|54||J. Martens, "Multiport SOLR Calibrations: Performance and an Analysis of Some Standards Dependencies," pp. 205-213, Anritsu Company, 490 Jarvis Drive, Morgan Hill, CA 95037, email@example.com.|
|55||Jackson, Robert et al., "Surface-to-Surface Transition via Electromagnetic Coupling of Coplanar Waveguides," Nov. 1987, 8099 IEEE Transactions on Microwave Theory and Techniques MTT-35, pp. 1027-1032.|
|56||Kuhn, Nick, "Accurate and Automatic Noise Figure Measurements with Standard Equipment," Hewlett-Packard co., Inc., Stanford Park Division 1501 Page Mill Road, Palo Alto, CA 94304, 3 pages Conference: Technology Grow for the 80's. 1980 IEEE MTT-S International Microwave Symposium Digest, Washington, DC, May 28-30, 1980.|
|57||L.L. Sohn, O.A. Saleh, G.R. Facer, A.J. Beavis, R.S. Allan, and D.A. Notterman, "Capacitance cytometry: Measuring biological cells one by one," PNAS Sep. 26, 2000, vol. 97 No. 20 pp. 10687-10690, www.pnas.org.|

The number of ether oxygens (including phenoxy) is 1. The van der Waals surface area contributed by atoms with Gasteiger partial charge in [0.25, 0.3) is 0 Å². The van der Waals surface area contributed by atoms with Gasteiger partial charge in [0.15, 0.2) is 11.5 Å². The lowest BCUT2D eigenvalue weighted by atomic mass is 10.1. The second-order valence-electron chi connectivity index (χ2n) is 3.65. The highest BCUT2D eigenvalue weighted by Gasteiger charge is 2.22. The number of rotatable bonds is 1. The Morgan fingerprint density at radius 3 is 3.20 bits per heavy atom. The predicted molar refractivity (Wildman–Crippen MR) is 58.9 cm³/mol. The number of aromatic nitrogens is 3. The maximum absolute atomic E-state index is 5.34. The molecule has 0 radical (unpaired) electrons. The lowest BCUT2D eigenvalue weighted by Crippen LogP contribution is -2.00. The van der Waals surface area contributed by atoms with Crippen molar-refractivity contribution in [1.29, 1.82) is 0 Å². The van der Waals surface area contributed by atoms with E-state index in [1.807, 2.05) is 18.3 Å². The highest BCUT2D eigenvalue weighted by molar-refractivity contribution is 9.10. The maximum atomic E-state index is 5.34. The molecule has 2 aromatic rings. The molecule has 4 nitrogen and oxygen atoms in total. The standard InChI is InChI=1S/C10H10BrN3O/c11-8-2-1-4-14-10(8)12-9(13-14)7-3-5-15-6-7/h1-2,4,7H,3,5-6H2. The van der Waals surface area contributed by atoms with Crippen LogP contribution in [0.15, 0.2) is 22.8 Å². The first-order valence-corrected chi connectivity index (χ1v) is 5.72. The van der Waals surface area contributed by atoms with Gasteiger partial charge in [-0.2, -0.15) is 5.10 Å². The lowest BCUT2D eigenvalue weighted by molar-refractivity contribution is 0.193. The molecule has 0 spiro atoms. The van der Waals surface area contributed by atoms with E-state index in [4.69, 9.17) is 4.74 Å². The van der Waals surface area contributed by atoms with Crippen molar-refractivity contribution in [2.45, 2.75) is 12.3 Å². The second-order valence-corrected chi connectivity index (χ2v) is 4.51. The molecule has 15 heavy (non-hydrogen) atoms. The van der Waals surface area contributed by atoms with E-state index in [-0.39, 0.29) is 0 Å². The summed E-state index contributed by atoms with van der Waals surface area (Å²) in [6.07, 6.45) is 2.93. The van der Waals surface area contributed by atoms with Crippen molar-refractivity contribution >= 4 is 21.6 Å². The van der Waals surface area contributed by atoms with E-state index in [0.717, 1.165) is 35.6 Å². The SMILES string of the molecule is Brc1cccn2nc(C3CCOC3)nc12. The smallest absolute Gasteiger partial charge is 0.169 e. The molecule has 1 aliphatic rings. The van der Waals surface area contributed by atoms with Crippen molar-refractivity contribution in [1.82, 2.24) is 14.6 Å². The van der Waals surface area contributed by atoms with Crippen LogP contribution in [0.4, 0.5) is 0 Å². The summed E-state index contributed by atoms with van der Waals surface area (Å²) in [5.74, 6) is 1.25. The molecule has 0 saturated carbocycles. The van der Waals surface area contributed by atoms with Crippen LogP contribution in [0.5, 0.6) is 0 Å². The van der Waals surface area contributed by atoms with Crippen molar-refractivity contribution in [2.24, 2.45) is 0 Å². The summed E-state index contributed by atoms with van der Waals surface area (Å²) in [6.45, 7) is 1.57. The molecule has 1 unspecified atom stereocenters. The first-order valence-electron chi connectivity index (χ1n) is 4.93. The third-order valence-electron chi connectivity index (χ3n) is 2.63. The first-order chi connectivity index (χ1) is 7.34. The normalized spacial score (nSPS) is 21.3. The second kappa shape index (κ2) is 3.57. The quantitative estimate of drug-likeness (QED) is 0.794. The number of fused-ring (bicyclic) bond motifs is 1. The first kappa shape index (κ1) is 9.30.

|58||Lane, Richard Q., "The Determination of Device Noise Parameters," Proc. IEEE, vol. 57, Aug. 1969, pp. 1461-1462.|
|59||Larock, V., et al., "Automatic Noise Temperature Measurement Through Frequency Variation," IEEE Transactions on Microwave Theory and Techniques, vol. MTT-30, No. 8, Aug. 1982, pp. 1286-1288.|
|60||Leonard Hayden, "A Multi-Line TRL Calibration," Feb. 2, 1994, 5 pages.|
|61||Liang, Qingqing, et al., "Accurate ac Transistor Characterization to 110 GHz Using a New Four-port Self-Calibrated Extraction Technique," 2004 Topical Meeting on Silicon Monolitic Integrated Circuits in RF Systems, pp. 282-285.|